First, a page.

Studying Recombination in Mouse Oocytes
Meiosis is the specialized cell division in sexually reproducing organisms in which haploid gametes are produced. Meiotic prophase I is the defining stage of meiosis, when pairing and synapsis occur between homologous chromosomes, concurrent with reciprocal recombination (or crossing over) events that arise between them. Any disruption of these events during prophase I can lead to improper segregation of homologous chromosomes which can cause severe birth defects in the resulting progeny, and this occurs with alarming frequency in human oocytes. Thus, while the pathways that regulate these events in prophase I are highly conserved in both males and females, the stringency with which these events are monitored and/or controlled appears to be dramatically lower in females. These observations underscore the need to examine and compare meiotic mechanisms across the sexes. However, the study of female meiosis is impeded by the early start of meiosis during fetal development and the very limited amount of ovarian tissue available for meiotic analyses. Here we describe three different techniques which are useful for meiotic prophase I analysis in mouse/human oocytes, ranging from early prophase I events through until the resolution of crossing over at the first and second meiotic divisions.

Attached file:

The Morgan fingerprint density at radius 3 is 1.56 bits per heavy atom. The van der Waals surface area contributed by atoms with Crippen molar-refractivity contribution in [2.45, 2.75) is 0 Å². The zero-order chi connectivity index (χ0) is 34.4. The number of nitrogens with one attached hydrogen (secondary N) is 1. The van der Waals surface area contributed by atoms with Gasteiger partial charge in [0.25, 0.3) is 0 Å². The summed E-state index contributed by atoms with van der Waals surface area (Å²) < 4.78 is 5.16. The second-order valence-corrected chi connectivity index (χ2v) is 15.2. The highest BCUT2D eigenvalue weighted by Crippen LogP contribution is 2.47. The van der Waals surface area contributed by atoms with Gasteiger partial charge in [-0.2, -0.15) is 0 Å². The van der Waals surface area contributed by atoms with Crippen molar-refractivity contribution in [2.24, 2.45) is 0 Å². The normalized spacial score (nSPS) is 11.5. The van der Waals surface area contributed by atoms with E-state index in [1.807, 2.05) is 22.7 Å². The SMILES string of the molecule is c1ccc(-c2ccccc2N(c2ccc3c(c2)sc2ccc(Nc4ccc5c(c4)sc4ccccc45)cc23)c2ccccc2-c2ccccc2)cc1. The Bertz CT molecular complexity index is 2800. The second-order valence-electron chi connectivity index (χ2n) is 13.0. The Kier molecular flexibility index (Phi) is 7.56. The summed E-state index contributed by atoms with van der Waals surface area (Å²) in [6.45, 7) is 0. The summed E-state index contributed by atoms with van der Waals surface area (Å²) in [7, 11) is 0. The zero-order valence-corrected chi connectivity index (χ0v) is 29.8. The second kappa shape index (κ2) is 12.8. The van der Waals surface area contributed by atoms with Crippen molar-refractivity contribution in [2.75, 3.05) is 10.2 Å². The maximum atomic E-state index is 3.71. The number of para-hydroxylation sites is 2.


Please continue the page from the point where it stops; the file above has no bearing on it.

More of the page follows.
Key wordsMeiosis Meiotic prophase I Chromosome spreading Chiasmata preparation Spindle preparation Oocyte
This work was supported by funding from the NICHD to P.E.C. (HD041012) and by a student fellowship from the Cornell Center for Vertebrate Genomics to X.S. We thank members of the Cohen lab for their helpful comments and suggestions during the preparation of this manuscript.
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